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Keto: What is it?

Keto or Ketogenic refers to a low-carb high-fat diet that gets most of its calories from protein and fat similar to Atkins and other low-carb diets. It is reputed to lower blood sugars and insulin.

That much sounds like what the guide tells us but the guide also tells us to keep our meat (the main source of protein) and fats to a minimum.

While this sounds like good news for diabetics there is one small problem. If you have Type 1 diabetes it can cause your body to poison itself. Ketones (the chemical by-product it creates) can make you sick. On web-md there is a clear warning to check with a doctor before you try a ketogenic diet.

For people who suffer from type 2, prediabetes and metabolic syndrome it can be very effective in combating them and reducing our dependence on Metformin and other medications used to combat them.

Source: Dashti HM, et al. Beneficial effects of ketogenic diet in obese diabetic subjectsMolecular and Cellular Biochemistry, 2008.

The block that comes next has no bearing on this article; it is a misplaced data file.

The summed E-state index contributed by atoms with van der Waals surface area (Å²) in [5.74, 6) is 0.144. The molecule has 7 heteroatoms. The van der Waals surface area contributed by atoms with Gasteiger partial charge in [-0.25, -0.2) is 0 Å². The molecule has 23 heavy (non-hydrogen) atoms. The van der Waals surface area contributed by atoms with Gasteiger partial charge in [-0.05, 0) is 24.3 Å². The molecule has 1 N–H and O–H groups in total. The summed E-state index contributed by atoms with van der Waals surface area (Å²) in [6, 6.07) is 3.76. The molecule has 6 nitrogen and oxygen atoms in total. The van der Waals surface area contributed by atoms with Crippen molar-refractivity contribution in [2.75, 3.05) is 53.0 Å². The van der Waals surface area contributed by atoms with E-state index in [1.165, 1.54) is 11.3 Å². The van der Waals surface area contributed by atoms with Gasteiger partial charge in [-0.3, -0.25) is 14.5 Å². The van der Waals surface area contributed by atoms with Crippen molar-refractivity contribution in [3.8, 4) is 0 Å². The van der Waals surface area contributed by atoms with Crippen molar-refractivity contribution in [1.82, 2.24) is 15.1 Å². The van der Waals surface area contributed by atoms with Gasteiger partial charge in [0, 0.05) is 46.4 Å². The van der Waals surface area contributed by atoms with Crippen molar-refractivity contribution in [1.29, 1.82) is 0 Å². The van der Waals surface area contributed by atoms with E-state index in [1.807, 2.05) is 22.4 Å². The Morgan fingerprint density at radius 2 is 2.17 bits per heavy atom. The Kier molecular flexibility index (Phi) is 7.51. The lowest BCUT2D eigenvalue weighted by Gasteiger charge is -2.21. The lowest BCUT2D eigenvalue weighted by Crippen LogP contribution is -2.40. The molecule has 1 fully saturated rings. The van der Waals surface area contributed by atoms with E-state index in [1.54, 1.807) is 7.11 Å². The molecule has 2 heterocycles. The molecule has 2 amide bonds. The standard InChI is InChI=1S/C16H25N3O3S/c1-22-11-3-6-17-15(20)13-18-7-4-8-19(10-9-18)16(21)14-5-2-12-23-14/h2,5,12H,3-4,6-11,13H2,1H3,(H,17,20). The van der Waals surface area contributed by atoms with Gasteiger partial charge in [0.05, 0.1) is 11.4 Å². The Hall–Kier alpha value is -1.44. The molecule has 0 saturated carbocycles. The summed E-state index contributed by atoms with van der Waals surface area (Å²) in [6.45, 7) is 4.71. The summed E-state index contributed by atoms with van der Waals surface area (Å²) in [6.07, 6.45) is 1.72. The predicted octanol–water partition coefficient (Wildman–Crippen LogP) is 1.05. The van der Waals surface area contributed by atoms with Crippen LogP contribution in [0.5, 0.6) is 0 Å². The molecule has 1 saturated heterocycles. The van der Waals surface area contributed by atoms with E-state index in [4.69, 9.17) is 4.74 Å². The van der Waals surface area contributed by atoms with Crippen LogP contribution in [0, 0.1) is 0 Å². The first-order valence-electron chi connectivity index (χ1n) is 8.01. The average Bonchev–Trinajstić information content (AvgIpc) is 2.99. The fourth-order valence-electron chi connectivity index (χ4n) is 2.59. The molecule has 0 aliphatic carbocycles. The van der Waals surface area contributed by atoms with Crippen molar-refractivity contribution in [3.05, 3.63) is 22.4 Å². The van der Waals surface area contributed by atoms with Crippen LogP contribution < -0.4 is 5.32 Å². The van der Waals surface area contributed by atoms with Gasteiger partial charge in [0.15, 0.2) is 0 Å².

That is why I am researching it today, I managed to lose one medication last year and I would dearly love to lose another one. Metformin would be the medication of choice for me because I really don't want to decline to the point where I have to have insulin shots every day.

Source: Samaha FF, et al. A low-carbohydrate as compared with a low-fat diet in severe obesity.New England Journal of Medicine, 2003.


There are four types of ketogenic diets but I am only concerned with two the Standard (SKD) and the High-protein ketogenic diet. They have been studied a lot while the other two are more for athletes and very active people.

The Standard version is the one that has been studied the most. It has been found to be effective with many of my issues so I'm going to look into it a bit more.






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